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Final approval for new EU rules to reconcile work and family life

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Final approval for new EU rules to reconcile work and family life

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(STRASBOURG) - New rules on paternity leave and non-transferable parental leave, given final approval by MEPs on Thursday, strengthen the role of a father and boost women's representation in the workplace.

The law sets minimum requirements for all EU Member States to the benefit of children and family life, whilst reflecting societal changes more accurately, and promoting gender equality.

The right to at least 10 working days of paid paternity leave for fathers and equivalent second parents (where recognised by national law) has been granted around the time of birth or stillbirth and paid at not less than the level of sick pay.

MEPs also added two months of non-transferable and paid parental leave. This leave should be an individual right, creating the appropriate conditions for a more balanced distribution of caring responsibilities within the family.

Member states will set an adequate level of payment or allowance for the minimum non-transferable period of parental leave, taking into account that the take-up of parental leave often results in a loss of income for the family and a higher-paid family member (who is often a man) should be able to make use of this right.

Member states must offer 5 days per year of carer's leave for workers providing personal care to a relative or a person living in the same household and with a serious medical condition or age-related impairment.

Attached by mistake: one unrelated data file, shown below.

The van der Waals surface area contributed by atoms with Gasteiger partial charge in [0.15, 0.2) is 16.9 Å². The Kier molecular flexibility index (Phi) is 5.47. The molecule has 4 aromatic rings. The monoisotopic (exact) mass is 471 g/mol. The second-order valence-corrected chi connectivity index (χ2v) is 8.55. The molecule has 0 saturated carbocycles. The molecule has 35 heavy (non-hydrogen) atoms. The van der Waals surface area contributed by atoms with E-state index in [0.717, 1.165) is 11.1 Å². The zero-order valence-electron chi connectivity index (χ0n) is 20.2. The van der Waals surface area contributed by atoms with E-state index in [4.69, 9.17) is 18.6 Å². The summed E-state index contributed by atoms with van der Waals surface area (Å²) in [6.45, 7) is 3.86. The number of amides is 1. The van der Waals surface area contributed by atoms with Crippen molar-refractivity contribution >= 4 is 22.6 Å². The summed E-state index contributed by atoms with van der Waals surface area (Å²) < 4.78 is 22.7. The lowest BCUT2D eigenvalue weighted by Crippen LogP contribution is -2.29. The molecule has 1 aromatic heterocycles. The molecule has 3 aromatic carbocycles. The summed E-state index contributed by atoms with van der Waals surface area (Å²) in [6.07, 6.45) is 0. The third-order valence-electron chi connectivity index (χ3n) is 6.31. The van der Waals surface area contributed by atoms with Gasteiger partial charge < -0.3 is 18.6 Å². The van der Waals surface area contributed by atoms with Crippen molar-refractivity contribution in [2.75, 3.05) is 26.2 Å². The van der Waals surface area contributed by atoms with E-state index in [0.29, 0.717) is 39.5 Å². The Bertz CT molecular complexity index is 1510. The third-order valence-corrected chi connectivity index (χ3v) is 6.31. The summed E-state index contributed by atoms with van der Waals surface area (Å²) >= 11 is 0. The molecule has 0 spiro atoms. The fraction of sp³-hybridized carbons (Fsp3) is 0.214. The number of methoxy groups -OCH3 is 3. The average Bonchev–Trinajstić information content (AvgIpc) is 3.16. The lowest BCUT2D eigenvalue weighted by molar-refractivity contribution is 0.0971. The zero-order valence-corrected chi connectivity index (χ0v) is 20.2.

Member states that already guarantee a payment or allowance of at least 65% of a worker's net wage, for at least 6 months of parental leave for each parent may maintain such a system.

"This directive invests in bringing about more gender equality and a better division of responsibilities," said rapporteur David Casa MEP: "Women have suffered from lack of equality leading to difference in salaries and a pension gap. Now they will be supported to enter the labour market and reach their full potential, while fathers will have a bigger role in their children's upbringing."

Working parents and carers would be able to request an adjustment to their working patterns including, where feasible, through remote working or flexible schedules. When considering flexible working requests, employers may take into account not only their own resources and operational capacity, but also the specific needs of a parent of children with a disability and long-term illness and those of single parents.

Further information, European Parliament

Adopted text will be available here (04.04.2019)

Procedure file

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